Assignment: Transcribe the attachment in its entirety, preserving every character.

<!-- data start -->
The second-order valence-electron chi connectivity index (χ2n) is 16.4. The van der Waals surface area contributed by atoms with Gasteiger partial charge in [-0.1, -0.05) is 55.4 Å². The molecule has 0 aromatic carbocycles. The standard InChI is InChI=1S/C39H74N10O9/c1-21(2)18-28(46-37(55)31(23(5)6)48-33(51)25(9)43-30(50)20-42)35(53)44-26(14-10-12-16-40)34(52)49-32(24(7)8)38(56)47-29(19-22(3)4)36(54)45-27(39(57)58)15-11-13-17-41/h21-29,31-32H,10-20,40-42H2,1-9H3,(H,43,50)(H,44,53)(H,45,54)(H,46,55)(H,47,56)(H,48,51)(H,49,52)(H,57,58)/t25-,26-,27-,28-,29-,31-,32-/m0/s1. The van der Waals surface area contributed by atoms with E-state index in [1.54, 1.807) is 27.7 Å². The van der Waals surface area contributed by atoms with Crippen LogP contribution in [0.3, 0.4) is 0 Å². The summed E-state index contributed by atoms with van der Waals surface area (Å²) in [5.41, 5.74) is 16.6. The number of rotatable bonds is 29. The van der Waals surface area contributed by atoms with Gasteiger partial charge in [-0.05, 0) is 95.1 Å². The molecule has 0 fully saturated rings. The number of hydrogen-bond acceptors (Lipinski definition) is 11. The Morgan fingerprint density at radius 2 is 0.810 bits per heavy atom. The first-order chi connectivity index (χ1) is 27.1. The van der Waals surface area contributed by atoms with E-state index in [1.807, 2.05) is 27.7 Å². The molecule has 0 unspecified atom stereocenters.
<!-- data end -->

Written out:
The second-order valence-electron chi connectivity index (χ2n) is 16.4. The van der Waals surface area contributed by atoms with Gasteiger partial charge in [-0.1, -0.05) is 55.4 Å². The molecule has 0 aromatic carbocycles. The standard InChI is InChI=1S/C39H74N10O9/c1-21(2)18-28(46-37(55)31(23(5)6)48-33(51)25(9)43-30(50)20-42)35(53)44-26(14-10-12-16-40)34(52)49-32(24(7)8)38(56)47-29(19-22(3)4)36(54)45-27(39(57)58)15-11-13-17-41/h21-29,31-32H,10-20,40-42H2,1-9H3,(H,43,50)(H,44,53)(H,45,54)(H,46,55)(H,47,56)(H,48,51)(H,49,52)(H,57,58)/t25-,26-,27-,28-,29-,31-,32-/m0/s1. The van der Waals surface area contributed by atoms with E-state index in [1.54, 1.807) is 27.7 Å². The van der Waals surface area contributed by atoms with Crippen LogP contribution in [0.3, 0.4) is 0 Å². The summed E-state index contributed by atoms with van der Waals surface area (Å²) in [5.41, 5.74) is 16.6. The number of rotatable bonds is 29. The van der Waals surface area contributed by atoms with Gasteiger partial charge in [-0.05, 0) is 95.1 Å². The molecule has 0 fully saturated rings. The number of hydrogen-bond acceptors (Lipinski definition) is 11. The Morgan fingerprint density at radius 2 is 0.810 bits per heavy atom. The first-order chi connectivity index (χ1) is 27.1. The van der Waals surface area contributed by atoms with E-state index in [1.807, 2.05) is 27.7 Å². The molecule has 0 unspecified atom stereocenters.